This application claims the priority benefit of U.S. Provisional Application Ser. No. 60/590,681, filed Jul. 23, 2004, and of U.S. Provisional Application Ser. No. 60/640,814, filed Dec. 30, 2004, the contents of which are incorporated herein by reference.

BACKGROUND Field

This invention relates generally to the field of wagering game machines and more particularly to the field of presenting media on wagering game machines.

COPYRIGHT

A portion of the disclosure of this patent document contains material that is subject to copyright protection. The copyright owner has no objection to the facsimile reproduction by anyone of the patent document or the patent disclosure, as it appears in the Patent and Trademark Office patent files or records, but otherwise reserves all copyright rights whatsoever. The following notice applies to any software and data as described below and in the drawings that form a part of this document: Copyright 2005, WMS Gaming, Inc. All Rights Reserved.

DESCRIPTION OF RELATED ART

A wide variety of computerized wagering game machines are now available to gamers and casino operators. Computerized wagering game machines range from slot machines to games that are traditionally played live, such as poker, blackjack, roulette, etc. These computerized games provide many benefits to game owners and gamblers, including increased reliability over mechanical machines, greater game variety, improved sound and animation, and lower overall production and management cost.

Computerized wagering game machines must be designed with many of the same concerns as their mechanical and table game ancestors—they must be fair, they should provide sufficient feedback to make the games fun, and they must meet a variety of gaming regulations to ensure that both the machine owner and gamer are fairly treated. Further, to ensure success in a competitive gaming market, they should provide gaming experiences that are at least as attractive as those of older mechanical gaming machines.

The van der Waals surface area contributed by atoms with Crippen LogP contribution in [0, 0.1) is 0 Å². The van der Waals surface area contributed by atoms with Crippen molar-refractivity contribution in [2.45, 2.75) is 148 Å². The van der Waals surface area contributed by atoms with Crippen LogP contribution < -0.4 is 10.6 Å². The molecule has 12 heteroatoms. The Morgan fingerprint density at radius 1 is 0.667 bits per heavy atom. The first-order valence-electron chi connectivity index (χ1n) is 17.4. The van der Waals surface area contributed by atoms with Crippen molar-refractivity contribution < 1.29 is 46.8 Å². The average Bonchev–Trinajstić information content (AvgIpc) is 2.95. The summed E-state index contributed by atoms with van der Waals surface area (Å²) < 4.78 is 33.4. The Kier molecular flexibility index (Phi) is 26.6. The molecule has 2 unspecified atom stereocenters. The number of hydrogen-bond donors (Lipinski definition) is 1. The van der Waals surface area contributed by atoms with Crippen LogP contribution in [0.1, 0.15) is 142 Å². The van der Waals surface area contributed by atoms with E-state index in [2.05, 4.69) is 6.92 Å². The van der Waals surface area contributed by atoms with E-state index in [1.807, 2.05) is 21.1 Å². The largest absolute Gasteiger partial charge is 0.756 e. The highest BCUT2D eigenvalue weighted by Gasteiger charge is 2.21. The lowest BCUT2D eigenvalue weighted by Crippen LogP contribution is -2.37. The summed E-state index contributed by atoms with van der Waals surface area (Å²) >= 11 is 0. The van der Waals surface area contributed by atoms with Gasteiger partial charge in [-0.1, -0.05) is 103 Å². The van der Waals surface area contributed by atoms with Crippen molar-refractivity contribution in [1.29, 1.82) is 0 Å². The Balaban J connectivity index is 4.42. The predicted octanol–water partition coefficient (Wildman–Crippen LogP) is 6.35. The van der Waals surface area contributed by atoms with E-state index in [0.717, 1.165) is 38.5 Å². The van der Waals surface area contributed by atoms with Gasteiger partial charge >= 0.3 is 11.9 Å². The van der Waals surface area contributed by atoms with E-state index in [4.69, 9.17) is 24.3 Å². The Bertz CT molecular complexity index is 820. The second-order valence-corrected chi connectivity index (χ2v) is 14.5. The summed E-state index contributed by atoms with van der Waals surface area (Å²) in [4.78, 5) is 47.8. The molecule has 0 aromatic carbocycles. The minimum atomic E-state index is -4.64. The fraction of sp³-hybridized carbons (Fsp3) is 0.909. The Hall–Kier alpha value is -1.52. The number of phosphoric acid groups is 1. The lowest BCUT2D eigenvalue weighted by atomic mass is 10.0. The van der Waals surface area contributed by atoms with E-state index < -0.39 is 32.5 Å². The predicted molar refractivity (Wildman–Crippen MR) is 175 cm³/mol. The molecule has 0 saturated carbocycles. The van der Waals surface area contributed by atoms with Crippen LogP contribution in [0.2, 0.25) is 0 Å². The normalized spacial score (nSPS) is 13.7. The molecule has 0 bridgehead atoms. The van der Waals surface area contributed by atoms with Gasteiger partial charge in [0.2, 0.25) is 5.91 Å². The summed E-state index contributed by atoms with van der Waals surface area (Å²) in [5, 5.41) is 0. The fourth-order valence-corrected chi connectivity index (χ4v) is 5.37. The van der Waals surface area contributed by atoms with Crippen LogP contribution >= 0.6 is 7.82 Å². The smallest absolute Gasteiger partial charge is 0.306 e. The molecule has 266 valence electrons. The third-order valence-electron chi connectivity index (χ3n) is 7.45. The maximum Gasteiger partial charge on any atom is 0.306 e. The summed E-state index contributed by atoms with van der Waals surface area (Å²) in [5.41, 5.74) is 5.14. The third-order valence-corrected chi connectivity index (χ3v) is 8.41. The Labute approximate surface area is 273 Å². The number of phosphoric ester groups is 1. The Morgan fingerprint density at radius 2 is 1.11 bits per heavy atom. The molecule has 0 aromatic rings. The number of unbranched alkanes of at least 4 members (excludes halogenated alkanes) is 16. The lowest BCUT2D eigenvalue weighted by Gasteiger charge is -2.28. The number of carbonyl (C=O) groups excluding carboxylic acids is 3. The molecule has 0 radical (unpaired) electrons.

Many computerized wagering game machines can work with other wagering game machines in a variety of ways, such as by clustering the machines together in competition for a single progressive jackpot. The progressive jackpot is typically larger than any single machine jackpot, and the progressive jackpot typically grows as more value is wagered on machines in the progressive jackpot cluster. Additionally, computerized wagering game machines can work with player tracking systems and player messaging systems. For example, a player tracking system can track the player's time on device, amount wagered, and play frequency. Additionally, the player tracking system can relay messages to the player's machine.

Because wagering game machines typically work with other wagering game machines and systems (e.g., player tracking and messaging systems), there is a need for communication between the various machines/systems. For example, a casino messaging system may need to communicate information to players who are using wagering game machines. Establishing communications between the machines and systems can be difficult, especially in environments where wagering game machines and systems do not conform to the same communication protocols (e.g., because they are from different manufactures). The communication is further complicated because the machines do not utilize the same electrical hardware, microprocessors, software or video displays. Reconfiguring machines and systems to conform to communication protocols and hardware platforms can be extremely time consuming and expensive. Deployment of an interface system that does not require modifications to the wagering game software would simplify player tracking and messaging systems and avoid regulatory resubmissions.